Oil prices have fallen after US crude inventories rose last week by the most since 2016, while gasoline demand suffered its biggest weekly drop ever due to the coronavirus pandemic.
Crude inventories rose by 13.8 million barrels last week, the US Energy Information Administration said. That was the biggest one-week rise since 2016, and analysts expect similar data in coming weeks, as refineries curb output further and gasoline demand continues to decline.
West Texas Intermediate crude fell 17 US cents to settle at $US20.31 a barrel, after hitting a low at $US19.90.
June Brent crude fell $US1.61, or 6.1 per cent, to $US24.74 a barrel.
The global benchmark fell to $US21.65 on Monday, its lowest since 2002, when the now-expired May contract was the front month.
The market has slumped on the sharp fall in demand because of the coronavirus pandemic and rising output from Saudi Arabia and Russia after a supply pact collapsed last month.
Brent crude fell 66 per cent in the first three months of 2020, its biggest ever quarterly loss. Saudi Arabia’s production rose to more than 12 million bpd in the most recent months, according to sources.
“The likelihood of distressed cargoes, increased freight rates, force majeures, strains on storage capacity, VLCC availability will be combining in placing additional downside pressures on petroleum prices,” Jim Ritterbusch, president of Ritterbusch and Associates, said in a report.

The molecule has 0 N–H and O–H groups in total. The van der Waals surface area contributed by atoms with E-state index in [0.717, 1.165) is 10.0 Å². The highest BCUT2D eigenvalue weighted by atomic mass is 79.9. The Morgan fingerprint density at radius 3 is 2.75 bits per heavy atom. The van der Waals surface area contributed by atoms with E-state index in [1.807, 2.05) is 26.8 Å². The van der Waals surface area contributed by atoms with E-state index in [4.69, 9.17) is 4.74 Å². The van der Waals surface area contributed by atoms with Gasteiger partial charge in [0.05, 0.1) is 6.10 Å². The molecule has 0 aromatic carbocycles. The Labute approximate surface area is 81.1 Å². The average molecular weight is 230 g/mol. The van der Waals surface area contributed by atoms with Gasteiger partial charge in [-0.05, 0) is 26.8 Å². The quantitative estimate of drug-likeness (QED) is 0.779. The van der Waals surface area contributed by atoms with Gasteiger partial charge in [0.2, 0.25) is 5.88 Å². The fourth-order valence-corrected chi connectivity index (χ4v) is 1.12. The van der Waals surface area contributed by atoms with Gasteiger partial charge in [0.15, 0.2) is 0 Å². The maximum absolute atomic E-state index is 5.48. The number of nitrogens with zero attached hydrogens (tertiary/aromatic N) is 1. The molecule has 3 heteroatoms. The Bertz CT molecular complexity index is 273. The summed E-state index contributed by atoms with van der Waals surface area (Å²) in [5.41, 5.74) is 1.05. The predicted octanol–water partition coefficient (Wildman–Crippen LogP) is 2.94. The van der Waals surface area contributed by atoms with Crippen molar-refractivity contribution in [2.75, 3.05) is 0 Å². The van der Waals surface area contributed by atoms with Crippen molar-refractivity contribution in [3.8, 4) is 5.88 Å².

Russian President Vladimir Putin called on Wednesday for global oil producers and consumers to address “challenging” oil markets while US President Donald Trump complained that oil cheaper “than water” was hurting the industry.
Trump invited several energy industry executives, including the chief executives of Exxon Mobil and Chevron Corp, to a meeting on Friday to discuss aid for the industry, including possible tariffs on oil imports from Saudi Arabia, an administration source confirmed.
News of those efforts has intermittently bolstered futures prices, but physical grades of crude are deteriorating, as refiners and shippers confront the coming wave of supply and freeze-up in demand.
Gasoline demand fell by the most ever in one week, with products supplied, a proxy for demand, dropping by 2.2 million barrels per day to 6.7 million bpd. That augurs for more refining cutbacks down the road.
“Demand is a disaster,” said Bob Yawger, director of energy futures at Mizuho in New York. “That’s the whole problem here. It’s horrible.”
The bearish mood has been fuelled by a rift within the Organisation of the Petroleum Exporting Countries.
Saudi Arabia and other OPEC members have been unable to agree to a technical meeting in April to discuss sliding prices.
An OPEC-led supply deal fell apart on March 6 when Russia refused to cut output further.
Saudi Arabia has already begun to boost output, a Reuters OPEC survey showed on Tuesday, and is expected to pump more in April.
“It is very unlikely that OPEC, with or without Russia or the United States, will agree a sufficient volumetric solution to offset oil demand losses,” BNP Paribas analyst Harry Tchilinguirian said in a report on Tuesday.